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People v. Jackson

ILLINOIS APPELLATE COURT — FIFTH DISTRICT


MAY 9, 1975.

THE PEOPLE OF THE STATE OF ILLINOIS, PLAINTIFF-APPELLEE,

v.

BENNY JACKSON, DEFENDANT-APPELLANT.

APPEAL from the Circuit Court of Jefferson County; the Hon. ROLAND J. De MARCO, Judge, presiding.

MR. JUSTICE GEORGE MORAN DELIVERED THE OPINION OF THE COURT:

Defendant appeals from his conviction of driving while intoxicated in violation of section 11-501 of the Illinois Vehicle Code (Ill. Rev. Stat. 1973, ch. 95 1/2, par. 11-501(h)).

The State's evidence at trial showed that the defendant was arrested in the 1400 block of South 26th Street in Mount Vernon, Illinois, on the evening of September 29, 1973.

A resident of the block, Ruth Trotter, testified that it was foggy that night and that she heard a "terrific" noise at approximately 8 or 8:30 P.M. She looked out her front window and saw a car across the street in the ditch facing east, but could not determine who was driving it. There were no street lights in that block.

Ruth Trotter's 16-year-old son confirmed that it was damp and misting when the incident occurred at approximately 8 P.M. He went out to assist the car in the ditch and found the defendant in the front seat, slumped over the steering wheel. He thought the defendant was injured, but the defendant woke up or responded when he shouted. The defendant took the keys from the ignition and gave them to Trotter in order that Trotter might look in the trunk for a jack. He could not locate the base of the jack, so the defendant got out of the car and helped in the search. The witness stated that while looking in the trunk:

"I thought I seen, I think I seen a big bottle of whiskey in there; I can't tell you for sure but I thought there was one."

He indicated further that the bottle which he thought he saw was empty.

Trotter also testified that in trying to assist the defendant, he detected a "small" smell of liquor in the car. From his experience in smelling empty liquor bottles along the roadside and in working as a restaurant busboy, he was further able to opine that the liquor in question was whiskey. He further testified that the defendant's speech was jumbled and that in his opinion the defendant looked drunk or intoxicated.

After Trotter and the defendant located the base of the jack, the defendant returned to his seat in the car and Trotter went to the neighbor's house to borrow a chain. When he returned to the car 5 or 10 minutes later, the police had arrived.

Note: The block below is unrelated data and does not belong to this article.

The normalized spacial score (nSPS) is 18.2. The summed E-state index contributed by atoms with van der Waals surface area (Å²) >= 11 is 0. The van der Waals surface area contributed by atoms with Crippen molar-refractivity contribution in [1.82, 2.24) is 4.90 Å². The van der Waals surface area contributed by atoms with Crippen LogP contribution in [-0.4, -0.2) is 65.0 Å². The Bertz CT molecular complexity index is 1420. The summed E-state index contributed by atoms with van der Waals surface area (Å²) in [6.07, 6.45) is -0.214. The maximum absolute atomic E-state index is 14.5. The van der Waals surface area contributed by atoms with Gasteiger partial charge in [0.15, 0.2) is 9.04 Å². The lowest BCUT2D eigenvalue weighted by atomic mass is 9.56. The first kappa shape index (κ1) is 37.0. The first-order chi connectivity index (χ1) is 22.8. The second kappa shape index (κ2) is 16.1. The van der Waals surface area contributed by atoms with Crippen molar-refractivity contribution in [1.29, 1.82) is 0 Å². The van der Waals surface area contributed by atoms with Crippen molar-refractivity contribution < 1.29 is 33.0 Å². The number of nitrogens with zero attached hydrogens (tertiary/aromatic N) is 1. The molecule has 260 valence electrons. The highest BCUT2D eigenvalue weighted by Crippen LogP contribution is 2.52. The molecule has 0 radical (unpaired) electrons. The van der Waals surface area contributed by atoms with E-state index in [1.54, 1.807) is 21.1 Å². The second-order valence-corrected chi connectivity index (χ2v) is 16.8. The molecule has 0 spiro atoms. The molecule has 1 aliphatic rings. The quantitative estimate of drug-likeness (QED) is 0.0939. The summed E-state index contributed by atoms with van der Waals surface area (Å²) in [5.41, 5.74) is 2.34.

The testimony of both arresting police officers, Tony Marlow and Jim Alexander, was substantially the same. Both testified that the defendant was in his car, behind the wheel, when they arrived. He had to be helped from his car to the squad car, and fumbled through his billfold for several minutes when asked to produce his driver's license. According to Alexander, the defendant did not find it.

Both officers testified that there was a strong odor of liquor in the car, that the defendant's speech was incoherent, that he was unsteady on his feet, was not alert, did not speak clearly, had no noticeable bruises nor complained of any pain, and fell asleep at the station during questioning and could not be awakened.

Defendant contends that (1) he was not proven guilty beyond a reasonable doubt, because of the insufficiency of the evidence of his alleged intoxication; and (2) that he was prejudiced by a police officer's testimony concerning the defendant's alleged alcoholism and refusal to take a breathalyzer test.

No objection was made to the testimony concerning defendant's refusal to take a breathalyzer test.

We have reviewed the record and find that no error of law appears, that the judgment is not against the manifest weight of the evidence and that an opinion would have no precedential value.

We therefore affirm in accordance with Supreme Court Rule 23 (Ill. Rev. Stat. 1973, ch. 110A, par. 23).

Judgment affirmed.

JONES and CARTER, JJ., concur.

19750509

© 2002 VersusLaw Inc.



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